Cicero Malachi Breland was my maternal great grandfather. This obituary was published on Oct. 4, 1917, in The Era-Leader newspaper in Franklinton, Louisiana. I have not changed any of the spellings; I have reproduced them here exactly as they appeared in the original.
Mt. Hermon, La., Sept. 30 — Era-Leader: Mr. Cicero Breeland was found dead in the woods near his home last Monday evening. He had gone to his mailbox in the afternoon and when he did not return the family becoming anxious began to search and found him. He had been dead about an hour. Dr. L.W. Brock was immediately summoned. He hurried to the scene and pronounced his death caused by heart failure. Mr. Breeland was born in Washington Parish in the first ward near the Parish line on the 29th day of January, 1857, was married to Mrs. Fannie Carter, May 30, 1883. He joined the Baptist church when quite young and lived a consistent christian life and was a member of the Pleasant Hill Baptist Church. He had three sons, Robert, Murry and Alvin, who survive him. He was buried last Tuesday in the cemetery by the side of his wife near the home of Mr. I.W. Carter. The funeral rites were conducted by Rev. Early Corkern, and a large crowd of sorrowing relatives and friends were present to pay their last tribute of respect to the departed one. A Friend.
Recently I learned that my mother’s mother, whose maiden name was Cora Esther Peirce, was born in a place called Breland, Louisiana. In fact, when Cora was born in May 1891, the U.S. post office for Breland was located on the property of her grandfather, John Ticknor Peirce, and her grandfather’s second wife, Salissa E. “Dora” Peirce, was the U.S. postmaster for Breland.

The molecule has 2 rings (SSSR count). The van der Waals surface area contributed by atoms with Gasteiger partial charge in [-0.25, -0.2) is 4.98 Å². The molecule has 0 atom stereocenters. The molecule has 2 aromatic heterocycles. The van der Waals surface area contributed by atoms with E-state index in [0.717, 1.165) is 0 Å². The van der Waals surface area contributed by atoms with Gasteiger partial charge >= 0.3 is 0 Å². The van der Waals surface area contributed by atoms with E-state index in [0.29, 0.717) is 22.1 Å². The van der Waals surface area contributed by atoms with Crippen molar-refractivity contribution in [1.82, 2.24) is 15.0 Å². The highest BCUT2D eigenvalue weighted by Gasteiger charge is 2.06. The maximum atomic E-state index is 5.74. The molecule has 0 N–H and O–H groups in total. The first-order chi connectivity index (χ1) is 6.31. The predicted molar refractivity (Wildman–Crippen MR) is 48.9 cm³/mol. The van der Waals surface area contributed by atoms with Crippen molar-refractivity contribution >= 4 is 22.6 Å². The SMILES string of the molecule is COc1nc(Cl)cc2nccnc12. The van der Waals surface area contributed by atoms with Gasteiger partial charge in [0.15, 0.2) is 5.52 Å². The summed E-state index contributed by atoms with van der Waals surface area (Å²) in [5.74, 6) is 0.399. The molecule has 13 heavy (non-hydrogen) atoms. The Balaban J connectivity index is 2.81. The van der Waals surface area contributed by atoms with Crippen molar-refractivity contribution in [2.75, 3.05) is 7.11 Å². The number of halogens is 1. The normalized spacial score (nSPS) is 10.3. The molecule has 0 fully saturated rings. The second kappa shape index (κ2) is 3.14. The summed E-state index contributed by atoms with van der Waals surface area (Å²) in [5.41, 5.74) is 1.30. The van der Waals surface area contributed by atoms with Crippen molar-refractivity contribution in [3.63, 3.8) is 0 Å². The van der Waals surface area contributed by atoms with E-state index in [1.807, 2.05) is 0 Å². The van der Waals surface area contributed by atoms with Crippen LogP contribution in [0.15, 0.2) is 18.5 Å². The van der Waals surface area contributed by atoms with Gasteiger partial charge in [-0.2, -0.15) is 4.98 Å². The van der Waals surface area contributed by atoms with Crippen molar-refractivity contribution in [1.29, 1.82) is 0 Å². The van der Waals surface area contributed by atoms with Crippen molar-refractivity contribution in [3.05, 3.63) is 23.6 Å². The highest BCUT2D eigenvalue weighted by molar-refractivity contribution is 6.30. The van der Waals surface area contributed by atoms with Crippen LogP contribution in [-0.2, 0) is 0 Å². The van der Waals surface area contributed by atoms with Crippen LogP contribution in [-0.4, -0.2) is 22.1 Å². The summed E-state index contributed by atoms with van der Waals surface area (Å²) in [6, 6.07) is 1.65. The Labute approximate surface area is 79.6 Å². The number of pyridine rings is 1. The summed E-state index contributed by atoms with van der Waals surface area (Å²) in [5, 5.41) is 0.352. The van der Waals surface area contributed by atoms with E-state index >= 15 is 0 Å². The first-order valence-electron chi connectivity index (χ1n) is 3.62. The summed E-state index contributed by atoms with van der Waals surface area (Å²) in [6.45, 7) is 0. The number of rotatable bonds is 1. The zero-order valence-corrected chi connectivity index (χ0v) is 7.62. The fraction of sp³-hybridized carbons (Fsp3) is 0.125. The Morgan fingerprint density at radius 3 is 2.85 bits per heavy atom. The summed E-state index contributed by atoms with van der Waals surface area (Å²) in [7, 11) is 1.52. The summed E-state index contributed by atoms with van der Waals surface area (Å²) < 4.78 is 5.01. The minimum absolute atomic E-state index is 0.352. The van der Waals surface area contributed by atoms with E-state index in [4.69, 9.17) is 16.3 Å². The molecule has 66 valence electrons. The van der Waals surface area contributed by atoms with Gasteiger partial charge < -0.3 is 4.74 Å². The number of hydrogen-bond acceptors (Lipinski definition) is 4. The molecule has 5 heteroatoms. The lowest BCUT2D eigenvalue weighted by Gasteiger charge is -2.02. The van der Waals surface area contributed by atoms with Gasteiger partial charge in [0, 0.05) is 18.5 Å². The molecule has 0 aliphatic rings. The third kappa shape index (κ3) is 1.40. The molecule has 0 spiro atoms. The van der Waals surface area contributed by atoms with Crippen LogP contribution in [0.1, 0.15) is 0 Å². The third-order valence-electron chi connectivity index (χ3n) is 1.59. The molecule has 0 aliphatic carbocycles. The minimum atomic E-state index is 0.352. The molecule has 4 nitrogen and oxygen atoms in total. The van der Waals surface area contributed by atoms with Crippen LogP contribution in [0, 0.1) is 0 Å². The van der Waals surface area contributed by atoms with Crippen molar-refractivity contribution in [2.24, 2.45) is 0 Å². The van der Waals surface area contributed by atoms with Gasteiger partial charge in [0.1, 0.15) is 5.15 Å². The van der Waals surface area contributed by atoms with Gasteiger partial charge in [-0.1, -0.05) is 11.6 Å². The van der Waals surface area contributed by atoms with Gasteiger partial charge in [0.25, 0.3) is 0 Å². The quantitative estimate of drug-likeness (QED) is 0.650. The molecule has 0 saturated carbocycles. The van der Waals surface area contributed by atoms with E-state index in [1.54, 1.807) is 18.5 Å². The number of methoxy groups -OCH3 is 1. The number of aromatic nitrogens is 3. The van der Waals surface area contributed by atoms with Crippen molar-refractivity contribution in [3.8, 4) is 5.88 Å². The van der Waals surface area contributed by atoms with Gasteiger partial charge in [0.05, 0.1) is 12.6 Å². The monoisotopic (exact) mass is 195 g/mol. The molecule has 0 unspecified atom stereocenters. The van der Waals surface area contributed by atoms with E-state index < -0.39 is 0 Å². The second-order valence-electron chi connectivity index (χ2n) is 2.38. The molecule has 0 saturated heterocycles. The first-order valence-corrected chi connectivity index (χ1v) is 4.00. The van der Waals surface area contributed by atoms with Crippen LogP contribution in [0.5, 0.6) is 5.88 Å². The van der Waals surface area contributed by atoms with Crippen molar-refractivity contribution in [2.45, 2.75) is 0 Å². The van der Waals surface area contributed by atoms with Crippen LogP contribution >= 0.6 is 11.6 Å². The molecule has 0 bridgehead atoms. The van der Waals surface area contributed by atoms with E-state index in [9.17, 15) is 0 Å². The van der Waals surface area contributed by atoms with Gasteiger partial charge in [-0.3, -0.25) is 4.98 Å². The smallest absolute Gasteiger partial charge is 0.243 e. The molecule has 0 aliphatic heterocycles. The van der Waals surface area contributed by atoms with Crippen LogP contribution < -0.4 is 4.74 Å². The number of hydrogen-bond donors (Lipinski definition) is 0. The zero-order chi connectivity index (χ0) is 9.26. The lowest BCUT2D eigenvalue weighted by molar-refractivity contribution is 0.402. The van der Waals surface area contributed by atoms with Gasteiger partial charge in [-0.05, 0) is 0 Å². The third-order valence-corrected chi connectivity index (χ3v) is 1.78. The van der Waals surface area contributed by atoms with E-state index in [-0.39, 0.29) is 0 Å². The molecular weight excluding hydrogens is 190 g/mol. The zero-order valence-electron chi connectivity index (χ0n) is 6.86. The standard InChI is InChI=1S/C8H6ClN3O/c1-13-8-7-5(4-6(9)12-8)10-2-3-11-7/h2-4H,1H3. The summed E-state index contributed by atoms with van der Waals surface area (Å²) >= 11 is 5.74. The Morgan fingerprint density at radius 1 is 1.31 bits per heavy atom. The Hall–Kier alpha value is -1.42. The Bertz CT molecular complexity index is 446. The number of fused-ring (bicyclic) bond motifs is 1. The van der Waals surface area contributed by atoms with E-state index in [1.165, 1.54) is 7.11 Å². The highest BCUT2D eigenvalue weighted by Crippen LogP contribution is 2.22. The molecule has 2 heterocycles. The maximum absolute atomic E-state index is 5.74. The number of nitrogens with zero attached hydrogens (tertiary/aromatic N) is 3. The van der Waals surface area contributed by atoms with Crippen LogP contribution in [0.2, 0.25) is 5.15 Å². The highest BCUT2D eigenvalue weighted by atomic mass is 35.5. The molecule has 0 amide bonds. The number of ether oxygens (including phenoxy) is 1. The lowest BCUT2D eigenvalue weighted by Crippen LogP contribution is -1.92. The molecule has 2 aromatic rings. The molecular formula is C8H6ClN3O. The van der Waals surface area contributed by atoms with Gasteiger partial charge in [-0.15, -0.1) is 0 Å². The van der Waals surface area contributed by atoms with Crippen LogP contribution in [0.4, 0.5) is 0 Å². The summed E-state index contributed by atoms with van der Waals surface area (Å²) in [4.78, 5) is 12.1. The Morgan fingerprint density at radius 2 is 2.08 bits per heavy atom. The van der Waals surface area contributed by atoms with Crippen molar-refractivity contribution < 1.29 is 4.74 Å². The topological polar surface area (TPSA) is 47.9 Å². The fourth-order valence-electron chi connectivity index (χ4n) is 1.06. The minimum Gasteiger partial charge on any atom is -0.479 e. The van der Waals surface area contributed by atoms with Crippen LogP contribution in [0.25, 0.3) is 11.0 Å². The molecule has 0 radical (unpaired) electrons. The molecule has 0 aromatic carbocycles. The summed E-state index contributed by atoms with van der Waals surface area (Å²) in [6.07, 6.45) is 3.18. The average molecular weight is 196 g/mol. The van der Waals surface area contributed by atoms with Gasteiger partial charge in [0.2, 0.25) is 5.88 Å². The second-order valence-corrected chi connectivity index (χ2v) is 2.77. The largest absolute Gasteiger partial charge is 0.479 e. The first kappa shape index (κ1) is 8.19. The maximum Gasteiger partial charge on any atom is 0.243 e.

Cora’s father, Adolphus Elliot Peirce, was later appointed U.S. postmaster for Breland, in August 1904. According to family lore, Cora worked in that post office before her family moved to the nearby community of Sunny Hill in 1905, when she was 14 years old. When she began attending school in Sunny Hill, Cora was assigned to the same class as Robert Milton Breland, my grandfather, whom she married in Baton Rouge five years later.
This story is interesting to me for several reasons. First, Cora was born in a place called Breland. Then she moved away from there to Sunny Hill — where she met a boy named Breland, who later became her husband.
It also raises these questions for me: Where was Breland? Why was it called Breland? And, does the community of Breland still exist?
My brother, Brian Hughes, answered the first question by finding maps from 1900, 1906 and 1914 showing Breland located roughly half way between Franklinton and Kentwood. These maps also show Breland’s proximity to Sunny Hill.
As for why the place was called Breland, the earliest record I can find shows that William G. Breland (1839-1890), who was a 2nd great grand uncle to me, was appointed U.S. postmaster for Breland in September 1890. He died just a few months later, in December 1890. (The next person to be appointed postmaster for Breland after him was Salissa E. Peirce, in March 1891.)
The place was called “Sibila” before it was called “Breland.” My guess, and this is purely a guess, is that it came to be called “Breland” simply because the first person appointed to be postmaster for the place happened to be named Breland.
Does Breland, Louisiana still exist? To the best of my knowledge, it does not. Records indicate that the post office at Breland was discontinued, i.e., closed for good, in 1906. And, although the location of Sunny Hill can still be found via Google Maps, I have not been able to find any mention of Breland, Louisiana, on any current maps of the area.
Do you know any additional details about Breland, Louisiana? If so, I’d love to hear from you!